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    109 Discussions


    2 years ago

    this is nice. im going to build one using a car starter pack that also puts out 12/16/19v and has a usb. if the light on it is bright enough im going to mount it at the front so its a torch as well otherwise i will include a powerful 12v light. my idea is to have a drawer with the leads underneath so it can still jump cars or charge phones etc. i was thinking of using srs-z500 pc speakers which are 9v but only 3w for simplicity. the pack is 16800mah so i assume it should last a while


    3 years ago
    please help!


    4 years ago on Introduction

    Is it passible to use 150W speakers with TDA7057AQ?

    I'm using the next components:

    1x Capicitor: 220µF 10v220µF

    2x Capicitor: µ47k63

    1x Potmeter 6MM AS 1M

    1x Female jack 3,5mm

    2x 4.7 Kohms, +/-5%

    1x HQ Sealed Rechargeable battery 12V5Ah/20hr

    2 replies

    Reply 3 years ago

    How did that work out? I know it seems to be two years past, but did you figure a way to get it right?


    Reply 3 years ago

    Yes but it was not that loud. I guess parallel wiring of 3 chips will do the work.


    7 years ago on Introduction

    I'm just going to suggest buying a "class T" amp from eBay. As cheap as $12 shipping included, and all you have to add is the volume control. Very efficient, yet capable of over 10 real watts into 4 ohms. If you want to go fancy, $20 gets you an amp in a case with knobs, ready to bolt on. Search on TA2020 or TA2024 and amplifier.

    And, don't overlook scrapped CRT TVs as a source of speakers. Also, if you're a real scrounger, an amplifier: on one Sony I found in the woods, the audio amp chip was on a corner of the circuit board and I was able to break off that section with my bare hands.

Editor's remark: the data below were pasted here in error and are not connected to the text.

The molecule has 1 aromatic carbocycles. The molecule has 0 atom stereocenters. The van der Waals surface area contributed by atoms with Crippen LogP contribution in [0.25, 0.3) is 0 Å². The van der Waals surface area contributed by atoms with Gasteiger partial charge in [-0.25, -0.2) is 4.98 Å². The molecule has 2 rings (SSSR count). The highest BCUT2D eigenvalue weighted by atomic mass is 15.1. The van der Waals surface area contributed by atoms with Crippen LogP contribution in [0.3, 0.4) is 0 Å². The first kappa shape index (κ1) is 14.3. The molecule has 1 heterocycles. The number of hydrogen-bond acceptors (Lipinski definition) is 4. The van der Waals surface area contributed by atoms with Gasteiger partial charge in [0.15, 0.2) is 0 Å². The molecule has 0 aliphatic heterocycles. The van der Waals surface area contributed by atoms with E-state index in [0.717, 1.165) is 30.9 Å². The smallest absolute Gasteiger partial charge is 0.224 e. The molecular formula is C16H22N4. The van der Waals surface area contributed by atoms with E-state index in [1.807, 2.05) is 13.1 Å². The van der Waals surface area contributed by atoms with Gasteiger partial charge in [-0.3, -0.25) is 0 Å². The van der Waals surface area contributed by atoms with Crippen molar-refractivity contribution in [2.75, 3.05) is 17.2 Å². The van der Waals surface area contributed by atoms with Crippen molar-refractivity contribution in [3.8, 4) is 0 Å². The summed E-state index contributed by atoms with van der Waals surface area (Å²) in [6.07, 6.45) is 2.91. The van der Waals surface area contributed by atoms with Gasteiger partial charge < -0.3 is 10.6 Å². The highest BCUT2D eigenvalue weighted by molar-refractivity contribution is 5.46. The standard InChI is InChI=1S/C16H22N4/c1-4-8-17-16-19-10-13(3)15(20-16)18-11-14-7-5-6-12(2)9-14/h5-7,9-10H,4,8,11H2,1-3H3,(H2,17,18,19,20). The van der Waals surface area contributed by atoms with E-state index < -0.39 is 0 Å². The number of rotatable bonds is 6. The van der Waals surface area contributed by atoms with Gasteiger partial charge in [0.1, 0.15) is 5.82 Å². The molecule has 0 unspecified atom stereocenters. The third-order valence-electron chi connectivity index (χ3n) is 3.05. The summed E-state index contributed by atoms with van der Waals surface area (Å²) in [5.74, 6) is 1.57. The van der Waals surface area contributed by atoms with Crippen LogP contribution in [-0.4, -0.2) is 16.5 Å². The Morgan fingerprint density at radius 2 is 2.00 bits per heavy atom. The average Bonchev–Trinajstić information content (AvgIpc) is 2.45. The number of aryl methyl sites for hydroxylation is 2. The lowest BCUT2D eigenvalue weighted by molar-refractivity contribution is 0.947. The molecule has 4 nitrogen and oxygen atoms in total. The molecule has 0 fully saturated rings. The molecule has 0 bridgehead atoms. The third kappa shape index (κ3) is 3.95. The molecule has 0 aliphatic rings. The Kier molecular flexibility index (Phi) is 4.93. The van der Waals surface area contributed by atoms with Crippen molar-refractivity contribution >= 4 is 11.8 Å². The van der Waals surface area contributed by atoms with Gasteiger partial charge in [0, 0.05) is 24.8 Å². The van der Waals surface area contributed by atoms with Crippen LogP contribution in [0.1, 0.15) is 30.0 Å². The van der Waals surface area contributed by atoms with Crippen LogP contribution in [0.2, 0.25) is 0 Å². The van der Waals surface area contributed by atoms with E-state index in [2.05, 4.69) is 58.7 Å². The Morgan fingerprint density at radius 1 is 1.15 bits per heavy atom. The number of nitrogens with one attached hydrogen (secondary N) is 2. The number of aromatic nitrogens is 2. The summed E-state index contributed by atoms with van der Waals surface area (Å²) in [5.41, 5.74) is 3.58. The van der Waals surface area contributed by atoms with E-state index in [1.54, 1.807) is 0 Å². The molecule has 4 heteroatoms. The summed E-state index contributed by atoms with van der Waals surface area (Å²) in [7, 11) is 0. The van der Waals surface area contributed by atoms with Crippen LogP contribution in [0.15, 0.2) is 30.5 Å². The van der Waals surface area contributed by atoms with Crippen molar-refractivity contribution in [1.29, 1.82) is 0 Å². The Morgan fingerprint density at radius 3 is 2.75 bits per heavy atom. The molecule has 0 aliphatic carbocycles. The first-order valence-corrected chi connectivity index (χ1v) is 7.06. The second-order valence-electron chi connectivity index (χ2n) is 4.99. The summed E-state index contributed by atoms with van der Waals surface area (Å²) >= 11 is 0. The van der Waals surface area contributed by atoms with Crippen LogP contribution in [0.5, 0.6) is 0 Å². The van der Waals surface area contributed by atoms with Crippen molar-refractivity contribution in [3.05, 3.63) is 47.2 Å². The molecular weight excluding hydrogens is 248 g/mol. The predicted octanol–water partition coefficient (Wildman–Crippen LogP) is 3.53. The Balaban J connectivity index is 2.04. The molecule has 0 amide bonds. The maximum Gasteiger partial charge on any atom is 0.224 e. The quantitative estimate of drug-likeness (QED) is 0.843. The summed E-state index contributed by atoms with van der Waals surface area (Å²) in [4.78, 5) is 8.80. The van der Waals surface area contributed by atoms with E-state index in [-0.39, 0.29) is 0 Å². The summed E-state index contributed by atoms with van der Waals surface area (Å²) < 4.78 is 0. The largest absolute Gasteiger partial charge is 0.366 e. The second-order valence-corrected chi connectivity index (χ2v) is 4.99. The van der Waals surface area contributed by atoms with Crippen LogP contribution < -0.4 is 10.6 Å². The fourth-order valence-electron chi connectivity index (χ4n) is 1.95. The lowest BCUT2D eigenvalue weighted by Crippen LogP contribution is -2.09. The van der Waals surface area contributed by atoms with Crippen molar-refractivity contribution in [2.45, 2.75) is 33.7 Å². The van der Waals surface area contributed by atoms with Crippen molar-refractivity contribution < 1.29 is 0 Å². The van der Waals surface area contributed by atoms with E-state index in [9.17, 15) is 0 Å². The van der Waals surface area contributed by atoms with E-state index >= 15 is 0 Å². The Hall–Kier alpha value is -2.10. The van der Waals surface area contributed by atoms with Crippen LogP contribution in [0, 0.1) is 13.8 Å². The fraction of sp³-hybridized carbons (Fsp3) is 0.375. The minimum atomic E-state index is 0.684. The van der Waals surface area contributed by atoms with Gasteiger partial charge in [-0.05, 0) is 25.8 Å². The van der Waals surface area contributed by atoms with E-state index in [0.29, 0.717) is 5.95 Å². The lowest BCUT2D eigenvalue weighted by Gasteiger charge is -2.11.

5 replies

    Reply 7 years ago on Introduction

    ebay amplifiers are all well and good, I have tinkered in the past, they don't really cut it compared to "the real deal" from 41hz, nor will rescued speakers preform aswell as speakers with accurate data sheets with well defined values, also speakers that other [people have used are a good place to start. This instructable is a little out of date with my audio beliefs now. for me 41hz amplifier HiFi speakers and lithium polymer bateries are a match made in heaven. some of my more recent creations are attached


    Reply 3 years ago

    I want that white box!


    Reply 7 years ago on Introduction

    OK. Well, I was going by what was presented here, which was a linear chip amp and random speakers, apparently without either baffles or stuffing. (Baffles prevent the bass frequencies from the front and rear of the speaker cancelling each other out. Stuffing suppresses internal box resonances so the midrange doesn't honk, and also makes the box behave as if it were larger at bass frequencies.) Hifi speakers are obviously better, and can often be found for crazy prices at yard sales and thrift stores (Energy, $6 a pair, Minimus 7, $10 a pair). If someone wants "loud", look at using smallish pro audio midwoofers, like 8" to 10" Eminence Alpha or Betas, or some (hopefully) comparable (cheaper, anyway) MCM Audio Select. A somewhat larger cabinet will be required but higher efficiency and deeper bass should be worth it.